Cellular Metabolism Arms T cells to Battle Viruses and Tumours
Posted on: 03 January 2013
New research demonstrates that the cellular metabolism of certain immune cells is closely linked to their function, which includes protecting against viral infections and the development of tumours. Results recently published in the Journal of Experimental Medicine reveal the relationship between glucose metabolism in Cytotoxic T lymphocytes (CTL) and their ability to acquire the tools necessary to migrate and kill virally infected cells or tumour cells. CTL are generated in response to particular cues, which promote the acquisition of a range of cytotoxic tools that are used to kill target cells and provide the ability to migrate to the locations in the body where they are required, i.e. sites of inflammation. While glucose has often been considered simply as a fuel source, this work reveals that the nature of glucose metabolism in CTL is closely linked to key CTL functions.
“It was previously thought that high levels of glucose metabolism simply served to provide CTL with energy and the raw materials to facilitate cell growth,” explains Dr Finlay, “but it is now clear that in CTL glucose metabolism can dictate the function of these important immune cells”.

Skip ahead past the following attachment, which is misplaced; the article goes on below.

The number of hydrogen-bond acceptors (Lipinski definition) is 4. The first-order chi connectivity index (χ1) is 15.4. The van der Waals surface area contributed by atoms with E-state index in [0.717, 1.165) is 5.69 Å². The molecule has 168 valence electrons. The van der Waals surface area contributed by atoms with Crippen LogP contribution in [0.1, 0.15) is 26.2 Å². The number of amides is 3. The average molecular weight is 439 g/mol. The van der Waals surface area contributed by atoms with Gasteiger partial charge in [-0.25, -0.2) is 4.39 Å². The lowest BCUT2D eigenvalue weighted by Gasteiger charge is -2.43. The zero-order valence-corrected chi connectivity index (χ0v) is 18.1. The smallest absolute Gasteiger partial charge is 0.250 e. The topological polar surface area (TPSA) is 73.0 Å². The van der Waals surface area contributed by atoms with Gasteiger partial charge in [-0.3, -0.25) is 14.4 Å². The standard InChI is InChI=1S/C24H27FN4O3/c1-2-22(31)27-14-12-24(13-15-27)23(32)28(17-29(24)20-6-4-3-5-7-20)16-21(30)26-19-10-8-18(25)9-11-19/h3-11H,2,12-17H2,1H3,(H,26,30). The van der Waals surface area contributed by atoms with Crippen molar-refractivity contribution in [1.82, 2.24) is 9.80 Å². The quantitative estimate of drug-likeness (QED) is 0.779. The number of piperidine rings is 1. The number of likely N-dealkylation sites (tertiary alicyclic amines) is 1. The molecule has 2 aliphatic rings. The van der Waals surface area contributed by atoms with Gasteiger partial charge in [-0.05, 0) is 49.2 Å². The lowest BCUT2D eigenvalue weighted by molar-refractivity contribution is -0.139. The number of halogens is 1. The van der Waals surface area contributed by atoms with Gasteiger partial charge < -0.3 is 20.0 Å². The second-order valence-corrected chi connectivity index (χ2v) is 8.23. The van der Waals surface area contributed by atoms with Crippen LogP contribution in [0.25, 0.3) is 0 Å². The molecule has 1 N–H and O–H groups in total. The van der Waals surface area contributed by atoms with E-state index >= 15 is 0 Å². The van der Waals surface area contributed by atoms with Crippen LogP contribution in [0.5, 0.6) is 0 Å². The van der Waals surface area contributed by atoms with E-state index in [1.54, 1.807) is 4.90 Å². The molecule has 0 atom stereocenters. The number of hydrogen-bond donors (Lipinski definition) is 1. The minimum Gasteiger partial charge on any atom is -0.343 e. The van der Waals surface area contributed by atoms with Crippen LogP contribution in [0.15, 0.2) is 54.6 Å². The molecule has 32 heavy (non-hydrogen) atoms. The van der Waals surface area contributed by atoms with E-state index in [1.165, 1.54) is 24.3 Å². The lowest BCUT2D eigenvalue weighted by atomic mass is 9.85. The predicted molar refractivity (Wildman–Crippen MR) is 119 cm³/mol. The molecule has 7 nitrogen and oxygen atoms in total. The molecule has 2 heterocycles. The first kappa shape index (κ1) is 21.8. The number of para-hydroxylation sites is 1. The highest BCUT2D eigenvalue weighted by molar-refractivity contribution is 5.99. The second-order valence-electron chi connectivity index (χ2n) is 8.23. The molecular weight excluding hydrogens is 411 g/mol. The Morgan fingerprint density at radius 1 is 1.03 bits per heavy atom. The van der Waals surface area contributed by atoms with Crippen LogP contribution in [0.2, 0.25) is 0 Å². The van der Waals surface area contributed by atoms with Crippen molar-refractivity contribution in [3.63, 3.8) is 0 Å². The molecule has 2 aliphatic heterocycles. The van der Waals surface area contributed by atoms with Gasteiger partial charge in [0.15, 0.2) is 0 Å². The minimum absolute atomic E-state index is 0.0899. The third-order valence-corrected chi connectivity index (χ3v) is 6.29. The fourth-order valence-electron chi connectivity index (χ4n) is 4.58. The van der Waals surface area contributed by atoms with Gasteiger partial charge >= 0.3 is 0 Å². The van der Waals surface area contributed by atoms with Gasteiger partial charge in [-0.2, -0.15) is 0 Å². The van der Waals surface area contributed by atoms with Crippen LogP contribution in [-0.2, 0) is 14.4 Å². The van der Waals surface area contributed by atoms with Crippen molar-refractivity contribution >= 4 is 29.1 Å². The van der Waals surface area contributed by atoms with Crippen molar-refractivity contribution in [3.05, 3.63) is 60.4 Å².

Dr David Finlay of the School of Biochemistry and Immunology, Trinity College Dublin, working with Prof Doreen Cantrell’s laboratory in the University of Dundee, has established that the activities of two proteins, mTORC1 and HIF1α, are essential to maintain CTL glucose metabolism and normal CTL function. Disruption of mTORC1 or HIF1α dramatically reduces glucose utilisation in CTL while also disrupting the levels of key molecules that are required for normal migration and target cell killing. This work affords new insight into the relationship between cellular metabolism and cellular function in immune cells.
Inappropriate activation of CTL contributes to the pathology associated with a range of autoimmune diseases including Multiple Sclerosis and Rheumatoid Arthritis. Dr Finlay and Prof Cantrell’s work reveals the potential for novel therapeutic strategies to disrupt CTL migration and cytotoxic function for the treatment autoimmune conditions.